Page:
Ahead of the World 70.3 Championships on 2nd September in South Africa, we caught up with Alistair Brownlee to see how he tackles nutrition for a Half Ironman and why it is so important.

The Background

Better known as a double Olympic gold winner at standard distance triathlon, Alistair’s success has made him hungry for new challenges in the world of triathlon. With a full Ironman not an ‘if’ but more of a ‘when’, last year Alistair turned his hand at long distance triathlon. And in true Alistair style he made his mark from the first race. In May 2017, Alistair stormed onto 70.3 scene with what was described as ‘one of the most impressive debuts of all time’. Not only did he win in Utah, but also took home the course record.

In 2018, his long distance campaign got off to a great start. In February he returned to competition after 6 months of injury by taking the win at Dubai 70.3 in a time of 3:35:30. He then backed this up in Liuzhou, China with another win over the Half Ironman distance.

Injury unfortunately ruled Alistair out of his home race at Leeds WTS back in June. With no racing since then, he returned for the European Championships in Glasgow at the beginning of August. He spent most of the race with the leaders until getting tailed off in the run to come home 4th; a very respectable results for his first race back.

Now his sights are firmly set on South Africa and we’re excited to see how Alistair fairs at the World Championships in a distance that is still relatively new, despite his stand out results.

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How do you plan to fuel the 70.3 World Championships?

On the bike I will get most of my calories through energy gels and put 8 standard (probably lemon and lime) in my aero drinks bottle and mix with a bit of water. I don’t have to get through it but will aim to have most of it with a sip every 15 minutes or so.

I’ll have some cut up Duo Bars in the container on the top tube and some extra energy gels for an emergency. I can only eat the solid fuel if there a decent downhill on the course so I can chew.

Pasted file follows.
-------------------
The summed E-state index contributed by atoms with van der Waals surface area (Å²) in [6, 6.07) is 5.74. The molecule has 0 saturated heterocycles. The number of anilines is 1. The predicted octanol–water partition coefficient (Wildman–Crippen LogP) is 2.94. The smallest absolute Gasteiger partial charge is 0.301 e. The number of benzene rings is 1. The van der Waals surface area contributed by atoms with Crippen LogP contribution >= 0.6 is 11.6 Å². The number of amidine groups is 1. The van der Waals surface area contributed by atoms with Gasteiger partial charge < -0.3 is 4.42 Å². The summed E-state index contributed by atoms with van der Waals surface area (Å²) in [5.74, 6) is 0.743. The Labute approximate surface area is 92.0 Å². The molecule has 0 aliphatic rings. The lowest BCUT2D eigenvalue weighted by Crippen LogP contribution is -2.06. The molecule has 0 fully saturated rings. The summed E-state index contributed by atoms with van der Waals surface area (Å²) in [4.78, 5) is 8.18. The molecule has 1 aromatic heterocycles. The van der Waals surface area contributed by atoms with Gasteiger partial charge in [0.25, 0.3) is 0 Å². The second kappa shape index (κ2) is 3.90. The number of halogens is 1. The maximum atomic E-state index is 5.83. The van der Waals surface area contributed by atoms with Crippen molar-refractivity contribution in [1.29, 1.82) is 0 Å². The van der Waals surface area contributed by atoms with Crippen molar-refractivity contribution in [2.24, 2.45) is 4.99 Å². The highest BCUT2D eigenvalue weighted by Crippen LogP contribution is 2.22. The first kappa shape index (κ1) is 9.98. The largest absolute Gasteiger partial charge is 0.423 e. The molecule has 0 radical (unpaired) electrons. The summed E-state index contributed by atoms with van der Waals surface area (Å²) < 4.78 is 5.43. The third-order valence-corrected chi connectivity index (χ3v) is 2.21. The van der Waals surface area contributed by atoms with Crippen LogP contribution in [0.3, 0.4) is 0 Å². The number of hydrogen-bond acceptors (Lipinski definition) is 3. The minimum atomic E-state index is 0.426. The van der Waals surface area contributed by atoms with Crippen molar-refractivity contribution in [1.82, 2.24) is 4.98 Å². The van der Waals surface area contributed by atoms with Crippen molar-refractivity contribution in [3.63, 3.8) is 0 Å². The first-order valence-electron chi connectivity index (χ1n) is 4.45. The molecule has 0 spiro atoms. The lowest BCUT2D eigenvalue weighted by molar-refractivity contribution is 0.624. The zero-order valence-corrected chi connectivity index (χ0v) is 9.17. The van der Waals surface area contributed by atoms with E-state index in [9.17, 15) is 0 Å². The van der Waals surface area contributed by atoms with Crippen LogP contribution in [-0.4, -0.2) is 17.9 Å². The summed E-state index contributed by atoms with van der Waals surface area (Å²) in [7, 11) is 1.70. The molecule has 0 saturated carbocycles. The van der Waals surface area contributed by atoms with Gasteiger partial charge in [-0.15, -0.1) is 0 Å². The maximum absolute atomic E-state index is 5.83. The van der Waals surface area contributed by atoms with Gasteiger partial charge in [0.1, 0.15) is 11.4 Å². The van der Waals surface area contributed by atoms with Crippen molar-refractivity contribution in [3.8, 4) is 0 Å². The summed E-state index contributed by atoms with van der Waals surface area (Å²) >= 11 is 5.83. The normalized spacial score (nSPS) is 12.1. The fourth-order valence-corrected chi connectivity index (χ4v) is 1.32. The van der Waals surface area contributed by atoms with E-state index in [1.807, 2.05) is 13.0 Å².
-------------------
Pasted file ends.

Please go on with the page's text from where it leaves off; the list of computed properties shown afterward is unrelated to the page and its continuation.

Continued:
I will have OTE Energy Drink in the front mounted bottle and one behind my saddle. If it’s not too warm I would pick up a bottle of water from the aid stations to fill the front reservoir which would give me 2l in total (you always lose quite a bit!) If it is warm I would have to pick up more water.

Going onto the run I will have a rocket fuel caffeine gel and probably put another in my pocket for later on. I will probably also pick a few gels up from aid stations to try have one every 15-20 minutes along with some water.

Why is planning and practising a fuelling strategy so important for longer triathlon events?

In a race that is nearly four hours long and all at a significant intensity, fuelling is crucial. Getting the right amount of carbohydrates, fluid and electrolytes is one thing but doing it without causing race ruining GI distress is another. So it’s important to practise, train and get used to the fuel you are going to use in competition.

OTE Sports products are designed to be pH neutral (meaning kind on the stomach) which is a big bonus over longer distances.

What have you learnt about the importance of getting nutrition right from past races you have done over the years?

In Olympic distance racing it’s more about fluid replacement and getting that wrong can be life threatening.  (OTE: Due to the shorter race duration of the elite race means the athletes should have enough carbohydrate stores for the race; it may only be 1-2 energy gel required during. However sweat rates are often very high, which can be just as detrimental on performance as lack of carbohydrates)

For the longer distances you won’t finish without getting carbohydrates in so it’s crucial for performance. I’ve learnt that I can’t eat too much as long as my stomach can cope with it. (OTE: Any exercise of a moderate to hard intensity that is over 90 minutes requires a consistent in take of carbohydrates to allow the athlete to stay on top of the intensity for the full duration.)

What are your typical pre race and post race meals?

Before a race I stick to simple foods the night and day before the race. Nothing specific, but simple carbohydrate sources such as potatoes, pasta and bread, with meat or fish and vegetables.
Straight after a race I will have an OTE Recovery Shake as soon as I feel up to it after the race and try get a massage. The OTE Dark Chocolate Mint Protein Bars are pretty good too! I don’t really believe in earning treats and believe everything is okay in moderation. But I’ll probably have a burger and a few glasses of wine after a race.

What are your 3 nutrition tips for anyone tackling a 70.3?

  1. It’s hard to eat too much!
  2. Practise with your nutrition before the race. It’s training your gut to cope with it.
  3. Make sure you are well hydrated before you start by drinking plenty of water containing OTE Hydro Tabs.

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